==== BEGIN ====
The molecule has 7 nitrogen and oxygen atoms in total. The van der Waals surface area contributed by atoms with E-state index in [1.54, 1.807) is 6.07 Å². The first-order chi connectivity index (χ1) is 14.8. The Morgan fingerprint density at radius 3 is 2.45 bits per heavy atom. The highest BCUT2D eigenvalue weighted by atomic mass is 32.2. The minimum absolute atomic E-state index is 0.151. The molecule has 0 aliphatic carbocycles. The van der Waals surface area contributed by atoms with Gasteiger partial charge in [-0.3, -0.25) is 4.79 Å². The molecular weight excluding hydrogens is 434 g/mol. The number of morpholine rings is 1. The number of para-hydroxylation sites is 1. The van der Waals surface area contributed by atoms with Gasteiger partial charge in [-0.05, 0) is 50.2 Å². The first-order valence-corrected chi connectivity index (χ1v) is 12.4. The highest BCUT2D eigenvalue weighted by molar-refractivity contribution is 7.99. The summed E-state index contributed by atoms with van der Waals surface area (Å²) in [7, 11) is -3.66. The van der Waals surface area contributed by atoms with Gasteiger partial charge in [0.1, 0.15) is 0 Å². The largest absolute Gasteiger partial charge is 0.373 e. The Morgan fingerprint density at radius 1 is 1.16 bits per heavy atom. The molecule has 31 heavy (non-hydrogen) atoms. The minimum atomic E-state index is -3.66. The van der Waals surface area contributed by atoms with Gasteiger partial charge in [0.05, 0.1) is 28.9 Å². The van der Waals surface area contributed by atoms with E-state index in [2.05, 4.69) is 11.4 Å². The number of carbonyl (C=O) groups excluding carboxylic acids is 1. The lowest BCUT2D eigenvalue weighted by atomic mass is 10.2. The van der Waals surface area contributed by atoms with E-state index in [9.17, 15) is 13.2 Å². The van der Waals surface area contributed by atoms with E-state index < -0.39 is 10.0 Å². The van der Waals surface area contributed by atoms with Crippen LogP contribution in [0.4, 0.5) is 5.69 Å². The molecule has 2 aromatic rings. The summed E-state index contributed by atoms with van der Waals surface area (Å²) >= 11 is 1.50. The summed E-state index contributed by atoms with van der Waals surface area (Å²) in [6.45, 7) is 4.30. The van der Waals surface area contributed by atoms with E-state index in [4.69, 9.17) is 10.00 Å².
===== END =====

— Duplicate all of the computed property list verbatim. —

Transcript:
The molecule has 7 nitrogen and oxygen atoms in total. The van der Waals surface area contributed by atoms with E-state index in [1.54, 1.807) is 6.07 Å². The first-order chi connectivity index (χ1) is 14.8. The Morgan fingerprint density at radius 3 is 2.45 bits per heavy atom. The highest BCUT2D eigenvalue weighted by atomic mass is 32.2. The minimum absolute atomic E-state index is 0.151. The molecule has 0 aliphatic carbocycles. The van der Waals surface area contributed by atoms with Gasteiger partial charge in [-0.3, -0.25) is 4.79 Å². The molecular weight excluding hydrogens is 434 g/mol. The number of morpholine rings is 1. The number of para-hydroxylation sites is 1. The van der Waals surface area contributed by atoms with Gasteiger partial charge in [-0.05, 0) is 50.2 Å². The first-order valence-corrected chi connectivity index (χ1v) is 12.4. The highest BCUT2D eigenvalue weighted by molar-refractivity contribution is 7.99. The summed E-state index contributed by atoms with van der Waals surface area (Å²) in [7, 11) is -3.66. The van der Waals surface area contributed by atoms with Gasteiger partial charge in [0.1, 0.15) is 0 Å². The largest absolute Gasteiger partial charge is 0.373 e. The Morgan fingerprint density at radius 1 is 1.16 bits per heavy atom. The molecule has 31 heavy (non-hydrogen) atoms. The minimum atomic E-state index is -3.66. The van der Waals surface area contributed by atoms with Gasteiger partial charge in [0.05, 0.1) is 28.9 Å². The van der Waals surface area contributed by atoms with E-state index in [2.05, 4.69) is 11.4 Å². The number of carbonyl (C=O) groups excluding carboxylic acids is 1. The lowest BCUT2D eigenvalue weighted by atomic mass is 10.2. The van der Waals surface area contributed by atoms with E-state index in [9.17, 15) is 13.2 Å². The van der Waals surface area contributed by atoms with E-state index < -0.39 is 10.0 Å². The van der Waals surface area contributed by atoms with Crippen LogP contribution in [0.4, 0.5) is 5.69 Å². The molecule has 2 aromatic rings. The summed E-state index contributed by atoms with van der Waals surface area (Å²) >= 11 is 1.50. The summed E-state index contributed by atoms with van der Waals surface area (Å²) in [6.45, 7) is 4.30. The van der Waals surface area contributed by atoms with E-state index in [4.69, 9.17) is 10.00 Å².